public television." Last December, the dow on the new, improved PBS. Wishbone transpo
House Speaker called for Congress to This week, "Masterpiece Theatre" be- ern-day world into
"zero out" funding for the Corporation gan with Edith Wharton's "The Bucca- "Marsalis on M
for Public Broadcasting. Things looked neers" - for my money, the richest series no music lov
pretty bleak for Big Bird and the gang television production in the distin- While it's targeted;
as a fierce national debate on the very guished 25-year history of the series. A as was the late L
existence of public television ensued. wonderful new kids'show,"Wishbone," unforgettable"
The debate hasn't totally ended, but starring a dog who reads and lives the Concerts"on CBS
the picture at the Public Broadcast Sys- literary classics, joins "Sesame Street" for adults.
tem has brightened considerably. andthe restofPBS' admirable children's The first installm
Gingrich has backed off in the wake of lineup. And Wynton Marsalis takes up Marsalis on Rhythr
several public opinion polls showing the baton left behind by Leonard Wynton Marsalis.
widespread support for public televi- Bernsteininaseriesofsmartandswing- Seiji Ozawa with ti
sion. An August pledge drive raised ing music programs for young viewers sic Center Orchestr
$22 million, up 13 percent from last called "Marsalis on Music." turer, explains rhy
year. And Congress has just approved Affirming the maxim "What doesn't kids. Then Marsal
full funding for 1996. kill you will make you stronger," PBS turns leading thei
Most important for viewers, though, executives and underwriters say the de- excerpts of "The N
PBS has emerged from the debate with bate started by enemies of public televi- Tchaikovsky, and t
stronger and more focused programs sionis responsible forthe improvements imagined by Duke
than it has in years. It is in the midst of in PBS programming. The series is un
launching one of its finest seasons ever. While PBS executives can be asprone and Texaco.
Those who saw last month's "History to hype as their commercial brethren, Some of the gl
of Rock & Roll" or "Listening to Chil- the two new series are worthy of it. about the future o
dren:A MoralJourneywithRobertColes" "Wishbone" is a near-perfect PBS Texaco's decision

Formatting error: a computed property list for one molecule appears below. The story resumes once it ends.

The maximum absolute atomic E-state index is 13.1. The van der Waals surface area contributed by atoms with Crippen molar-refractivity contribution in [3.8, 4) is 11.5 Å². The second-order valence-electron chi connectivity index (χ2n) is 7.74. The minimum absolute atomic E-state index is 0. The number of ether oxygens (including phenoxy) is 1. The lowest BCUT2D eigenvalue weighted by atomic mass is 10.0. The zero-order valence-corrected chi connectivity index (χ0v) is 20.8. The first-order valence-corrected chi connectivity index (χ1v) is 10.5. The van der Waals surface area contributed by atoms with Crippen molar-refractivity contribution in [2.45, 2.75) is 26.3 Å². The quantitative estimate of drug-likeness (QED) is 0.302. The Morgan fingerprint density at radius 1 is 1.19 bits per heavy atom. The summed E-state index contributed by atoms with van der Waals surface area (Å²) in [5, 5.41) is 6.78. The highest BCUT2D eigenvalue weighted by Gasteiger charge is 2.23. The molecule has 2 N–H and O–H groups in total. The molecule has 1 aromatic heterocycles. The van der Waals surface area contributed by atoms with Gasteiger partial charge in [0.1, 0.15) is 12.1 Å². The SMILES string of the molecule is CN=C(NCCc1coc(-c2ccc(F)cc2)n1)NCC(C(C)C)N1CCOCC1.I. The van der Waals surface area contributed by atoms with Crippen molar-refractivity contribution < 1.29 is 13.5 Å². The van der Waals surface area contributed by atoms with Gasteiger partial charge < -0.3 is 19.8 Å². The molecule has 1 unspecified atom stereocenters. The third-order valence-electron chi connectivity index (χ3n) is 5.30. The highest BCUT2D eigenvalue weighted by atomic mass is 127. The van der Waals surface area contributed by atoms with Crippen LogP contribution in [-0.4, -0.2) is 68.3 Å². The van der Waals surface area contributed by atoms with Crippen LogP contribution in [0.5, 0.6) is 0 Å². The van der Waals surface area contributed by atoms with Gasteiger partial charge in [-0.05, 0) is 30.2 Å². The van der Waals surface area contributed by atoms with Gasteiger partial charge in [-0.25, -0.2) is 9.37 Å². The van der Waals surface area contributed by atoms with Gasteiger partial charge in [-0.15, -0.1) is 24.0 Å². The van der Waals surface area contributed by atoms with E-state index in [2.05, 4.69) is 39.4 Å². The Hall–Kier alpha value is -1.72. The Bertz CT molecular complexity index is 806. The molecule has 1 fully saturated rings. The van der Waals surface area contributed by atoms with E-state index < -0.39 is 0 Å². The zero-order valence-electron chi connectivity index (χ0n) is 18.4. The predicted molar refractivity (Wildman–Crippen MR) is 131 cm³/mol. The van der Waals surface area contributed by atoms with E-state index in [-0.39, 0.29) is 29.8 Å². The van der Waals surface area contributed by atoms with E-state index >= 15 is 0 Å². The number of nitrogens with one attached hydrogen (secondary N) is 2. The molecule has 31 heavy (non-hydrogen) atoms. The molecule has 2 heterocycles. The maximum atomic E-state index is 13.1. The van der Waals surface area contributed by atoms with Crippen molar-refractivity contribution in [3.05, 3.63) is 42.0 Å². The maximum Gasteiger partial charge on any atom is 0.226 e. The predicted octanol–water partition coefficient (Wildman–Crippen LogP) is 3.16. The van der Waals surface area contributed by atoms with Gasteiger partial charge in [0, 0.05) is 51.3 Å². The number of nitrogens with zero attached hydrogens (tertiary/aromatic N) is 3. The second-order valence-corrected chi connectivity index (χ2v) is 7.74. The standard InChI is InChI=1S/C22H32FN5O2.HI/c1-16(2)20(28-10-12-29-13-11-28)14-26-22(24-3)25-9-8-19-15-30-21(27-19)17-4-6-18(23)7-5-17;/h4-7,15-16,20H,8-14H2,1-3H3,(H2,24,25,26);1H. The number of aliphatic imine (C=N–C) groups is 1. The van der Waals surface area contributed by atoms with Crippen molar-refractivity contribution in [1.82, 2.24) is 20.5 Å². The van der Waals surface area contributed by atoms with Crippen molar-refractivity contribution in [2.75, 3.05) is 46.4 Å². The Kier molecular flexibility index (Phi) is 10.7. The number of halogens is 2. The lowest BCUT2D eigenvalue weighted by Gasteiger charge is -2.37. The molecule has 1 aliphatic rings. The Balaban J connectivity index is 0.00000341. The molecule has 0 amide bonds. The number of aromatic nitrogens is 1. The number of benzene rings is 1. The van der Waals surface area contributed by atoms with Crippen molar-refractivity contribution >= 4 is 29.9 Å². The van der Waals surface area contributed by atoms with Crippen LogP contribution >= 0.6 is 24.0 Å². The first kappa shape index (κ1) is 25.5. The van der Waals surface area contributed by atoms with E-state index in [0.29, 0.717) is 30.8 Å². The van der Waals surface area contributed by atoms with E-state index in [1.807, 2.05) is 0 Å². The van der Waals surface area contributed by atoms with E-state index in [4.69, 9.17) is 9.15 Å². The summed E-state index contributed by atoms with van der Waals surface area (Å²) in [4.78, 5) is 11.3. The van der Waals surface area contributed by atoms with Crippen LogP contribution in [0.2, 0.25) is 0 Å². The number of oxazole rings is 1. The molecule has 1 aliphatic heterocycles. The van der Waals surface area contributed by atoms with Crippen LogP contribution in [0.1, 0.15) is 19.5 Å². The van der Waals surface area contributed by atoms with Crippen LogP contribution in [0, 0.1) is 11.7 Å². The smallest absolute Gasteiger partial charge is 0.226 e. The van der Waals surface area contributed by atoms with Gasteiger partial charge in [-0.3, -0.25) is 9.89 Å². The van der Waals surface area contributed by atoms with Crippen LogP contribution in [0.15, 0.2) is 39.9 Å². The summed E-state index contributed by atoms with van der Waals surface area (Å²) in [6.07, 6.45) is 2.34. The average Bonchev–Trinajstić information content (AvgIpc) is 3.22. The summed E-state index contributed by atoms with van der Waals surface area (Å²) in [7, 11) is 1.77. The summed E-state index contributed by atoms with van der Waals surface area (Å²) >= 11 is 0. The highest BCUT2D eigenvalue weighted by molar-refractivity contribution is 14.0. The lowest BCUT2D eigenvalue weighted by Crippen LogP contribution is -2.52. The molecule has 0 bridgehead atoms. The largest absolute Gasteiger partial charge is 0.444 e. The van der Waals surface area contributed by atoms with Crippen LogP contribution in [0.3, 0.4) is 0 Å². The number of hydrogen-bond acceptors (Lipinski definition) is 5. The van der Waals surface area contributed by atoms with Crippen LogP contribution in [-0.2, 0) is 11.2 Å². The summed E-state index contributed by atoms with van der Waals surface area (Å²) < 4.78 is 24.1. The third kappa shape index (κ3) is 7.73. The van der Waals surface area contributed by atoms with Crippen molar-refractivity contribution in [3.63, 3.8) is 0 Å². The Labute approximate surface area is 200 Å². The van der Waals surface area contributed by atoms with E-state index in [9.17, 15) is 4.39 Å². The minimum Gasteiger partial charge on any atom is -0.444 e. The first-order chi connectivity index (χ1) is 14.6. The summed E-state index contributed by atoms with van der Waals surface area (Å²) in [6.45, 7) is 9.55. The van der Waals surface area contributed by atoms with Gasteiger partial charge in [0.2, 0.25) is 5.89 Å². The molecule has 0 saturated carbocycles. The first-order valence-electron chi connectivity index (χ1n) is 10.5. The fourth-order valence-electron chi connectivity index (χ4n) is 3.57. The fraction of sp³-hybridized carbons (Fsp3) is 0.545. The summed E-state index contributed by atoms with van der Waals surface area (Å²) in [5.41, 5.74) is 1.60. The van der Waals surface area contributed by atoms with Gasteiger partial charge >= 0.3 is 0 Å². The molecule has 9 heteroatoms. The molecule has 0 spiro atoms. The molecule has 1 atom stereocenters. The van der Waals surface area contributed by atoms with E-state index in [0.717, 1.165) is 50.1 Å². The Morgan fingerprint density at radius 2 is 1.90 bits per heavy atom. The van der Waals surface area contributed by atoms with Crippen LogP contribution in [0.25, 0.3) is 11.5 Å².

to children ages 6 to
s, it stars an adorable
. Each episode, finds
rted from his mod-
a work of literature.
usic," is a four-part
er will want to miss.
at young viewers -
Leonard Bernstein's
Young Peoples'
- it plays just fine
ent, "Why Toes Tap:
m," features both the
Jazz Orchestra and
the Tanglewood Mu-
ra. Marsalis, the lec-
thm to a hall full of
lis and Ozawa take
r musicians through
'utcracker Suite" by
the same piece as re-
nderwritten by Sony
oomiest predictions
f PBS were tied to
two seasons ago to
it Performances" and
e of that money on
channel. For some,
rporate underwriting
gh its support of the
ra radio broadcasts.
ack on board is im-
exaco vice president,
Washington seems to
3S' making decisions
es" it would try to
nnel universe.

By Dean Bakopoulos
Daily Arts Writer
Hester Prynne is one of the most
vivid and best-known fictional female
characters in American literature. For
years, it's been nearly impossible to get
through a high school English curricu-
lum without encountering Nathaniel
Hawthorne's "The Scarlet Letter"
which tells the tale of Hester and her
plight as a branded "sinner" in Puritan
society. But from tomorrow onward,
the future generations of high school lit
classes will come to know a new kind
of Hester Prynne. She's sultry, sexy,
and does a steamy shower scene; it's
none other than Demi Moore, Holly-
wood hottie and star of such gems as
"About Last Night" and "Disclosure."
It's a long shot to think that director
Roland Joffe's film version of
Hawthorne's classic tale will be much
more than a Demi Moore-Gary Oldman
lust story. If Joffe was going for artistic
integrity, he may have thought a little
bit harder about casting Moore. Based
on past performances, she just doesn't
seem to be artistically capable ofpaint-
ing a credible picture of the complex
emotional world of Hester Prynne. Un-
less, of course, Joffe has significantly
altered Hawthorne's text as most Hol-
lywood insiders report.
But however Moore's performance
turns out, the adaptation of "The Scar-
let Letter" raises fundamental ques-
tions about the act oftransforming clas-
sic literature into mainstream movies.
Judging from Hollywood's past record
with exceptional literary texts, it seems
apparent that there is simply something
about the written word that the camera
cannot recreate.
The beauty of reading fiction is the
sense of intimacy that the reader can feel
with the text. It's this intimacy which
often alludes us when we watch books on
film. For starters,there is the actual physi-
cal contact with reading that is unattain-
able in movie viewing. When we read,
we feel the heft of the book in our hands,
we feel the texture of the pages, see the
font of the typescript, feel the smooth-
ness ofthe cover. We directly participate
in the process of reading literature, but

with film, we feel like distant observers in